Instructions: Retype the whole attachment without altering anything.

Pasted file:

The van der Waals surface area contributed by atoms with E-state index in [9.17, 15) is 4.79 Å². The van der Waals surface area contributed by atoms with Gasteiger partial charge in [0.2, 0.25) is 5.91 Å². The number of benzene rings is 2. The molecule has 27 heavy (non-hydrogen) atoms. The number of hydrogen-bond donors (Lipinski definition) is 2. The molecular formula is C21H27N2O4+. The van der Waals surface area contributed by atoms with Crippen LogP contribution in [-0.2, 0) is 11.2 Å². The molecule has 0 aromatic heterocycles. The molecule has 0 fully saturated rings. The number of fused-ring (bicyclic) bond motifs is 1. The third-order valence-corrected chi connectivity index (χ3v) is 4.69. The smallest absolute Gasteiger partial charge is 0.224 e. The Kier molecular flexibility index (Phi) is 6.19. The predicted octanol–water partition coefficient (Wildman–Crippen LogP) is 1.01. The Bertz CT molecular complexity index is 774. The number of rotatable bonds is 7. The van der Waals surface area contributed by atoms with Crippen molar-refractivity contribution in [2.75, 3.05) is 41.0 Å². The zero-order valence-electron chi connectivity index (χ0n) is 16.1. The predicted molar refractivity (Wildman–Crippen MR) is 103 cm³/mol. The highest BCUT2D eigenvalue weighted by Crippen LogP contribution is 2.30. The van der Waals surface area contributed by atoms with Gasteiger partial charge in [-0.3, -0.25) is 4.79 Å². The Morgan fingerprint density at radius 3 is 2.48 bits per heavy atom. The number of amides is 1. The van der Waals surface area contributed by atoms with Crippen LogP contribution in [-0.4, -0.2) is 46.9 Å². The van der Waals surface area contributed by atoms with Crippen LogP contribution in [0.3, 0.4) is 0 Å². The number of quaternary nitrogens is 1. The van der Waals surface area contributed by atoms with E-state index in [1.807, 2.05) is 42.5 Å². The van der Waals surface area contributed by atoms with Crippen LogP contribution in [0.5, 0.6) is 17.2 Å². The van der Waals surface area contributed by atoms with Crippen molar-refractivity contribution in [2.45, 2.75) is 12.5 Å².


The van der Waals surface area contributed by atoms with E-state index in [9.17, 15) is 4.79 Å². The van der Waals surface area contributed by atoms with Gasteiger partial charge in [0.2, 0.25) is 5.91 Å². The number of benzene rings is 2. The molecule has 27 heavy (non-hydrogen) atoms. The number of hydrogen-bond donors (Lipinski definition) is 2. The molecular formula is C21H27N2O4+. The van der Waals surface area contributed by atoms with Crippen LogP contribution in [-0.2, 0) is 11.2 Å². The molecule has 0 aromatic heterocycles. The molecule has 0 fully saturated rings. The number of fused-ring (bicyclic) bond motifs is 1. The third-order valence-corrected chi connectivity index (χ3v) is 4.69. The smallest absolute Gasteiger partial charge is 0.224 e. The Kier molecular flexibility index (Phi) is 6.19. The predicted octanol–water partition coefficient (Wildman–Crippen LogP) is 1.01. The Bertz CT molecular complexity index is 774. The number of rotatable bonds is 7. The van der Waals surface area contributed by atoms with Crippen molar-refractivity contribution in [2.75, 3.05) is 41.0 Å². The zero-order valence-electron chi connectivity index (χ0n) is 16.1. The predicted molar refractivity (Wildman–Crippen MR) is 103 cm³/mol. The highest BCUT2D eigenvalue weighted by Crippen LogP contribution is 2.30. The van der Waals surface area contributed by atoms with Gasteiger partial charge in [-0.3, -0.25) is 4.79 Å². The Morgan fingerprint density at radius 3 is 2.48 bits per heavy atom. The number of amides is 1. The van der Waals surface area contributed by atoms with Crippen LogP contribution in [-0.4, -0.2) is 46.9 Å². The van der Waals surface area contributed by atoms with Crippen LogP contribution in [0.3, 0.4) is 0 Å². The number of quaternary nitrogens is 1. The van der Waals surface area contributed by atoms with E-state index in [1.807, 2.05) is 42.5 Å². The van der Waals surface area contributed by atoms with Crippen LogP contribution in [0.5, 0.6) is 17.2 Å². The van der Waals surface area contributed by atoms with Crippen molar-refractivity contribution in [2.45, 2.75) is 12.5 Å².